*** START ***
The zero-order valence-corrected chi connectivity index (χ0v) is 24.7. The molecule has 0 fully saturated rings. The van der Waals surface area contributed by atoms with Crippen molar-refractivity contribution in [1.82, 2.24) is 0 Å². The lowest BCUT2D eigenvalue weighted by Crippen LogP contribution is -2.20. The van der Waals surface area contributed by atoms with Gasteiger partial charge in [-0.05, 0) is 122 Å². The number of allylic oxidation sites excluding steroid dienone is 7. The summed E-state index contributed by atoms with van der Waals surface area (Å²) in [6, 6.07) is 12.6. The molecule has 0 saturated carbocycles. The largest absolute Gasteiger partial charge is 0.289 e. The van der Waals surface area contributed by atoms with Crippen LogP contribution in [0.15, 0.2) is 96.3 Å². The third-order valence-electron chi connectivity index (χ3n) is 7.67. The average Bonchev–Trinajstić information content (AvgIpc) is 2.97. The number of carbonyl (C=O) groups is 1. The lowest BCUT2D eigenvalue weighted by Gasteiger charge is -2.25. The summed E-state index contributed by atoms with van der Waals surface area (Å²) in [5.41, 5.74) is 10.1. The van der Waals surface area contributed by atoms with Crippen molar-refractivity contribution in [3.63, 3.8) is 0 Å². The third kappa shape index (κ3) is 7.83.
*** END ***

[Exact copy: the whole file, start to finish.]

The zero-order valence-corrected chi connectivity index (χ0v) is 24.7. The molecule has 0 fully saturated rings. The van der Waals surface area contributed by atoms with Crippen molar-refractivity contribution in [1.82, 2.24) is 0 Å². The lowest BCUT2D eigenvalue weighted by Crippen LogP contribution is -2.20. The van der Waals surface area contributed by atoms with Gasteiger partial charge in [-0.05, 0) is 122 Å². The number of allylic oxidation sites excluding steroid dienone is 7. The summed E-state index contributed by atoms with van der Waals surface area (Å²) in [6, 6.07) is 12.6. The molecule has 0 saturated carbocycles. The largest absolute Gasteiger partial charge is 0.289 e. The van der Waals surface area contributed by atoms with Crippen LogP contribution in [0.15, 0.2) is 96.3 Å². The third-order valence-electron chi connectivity index (χ3n) is 7.67. The average Bonchev–Trinajstić information content (AvgIpc) is 2.97. The number of carbonyl (C=O) groups is 1. The lowest BCUT2D eigenvalue weighted by Gasteiger charge is -2.25. The summed E-state index contributed by atoms with van der Waals surface area (Å²) in [5.41, 5.74) is 10.1. The van der Waals surface area contributed by atoms with Crippen molar-refractivity contribution in [3.63, 3.8) is 0 Å². The third kappa shape index (κ3) is 7.83.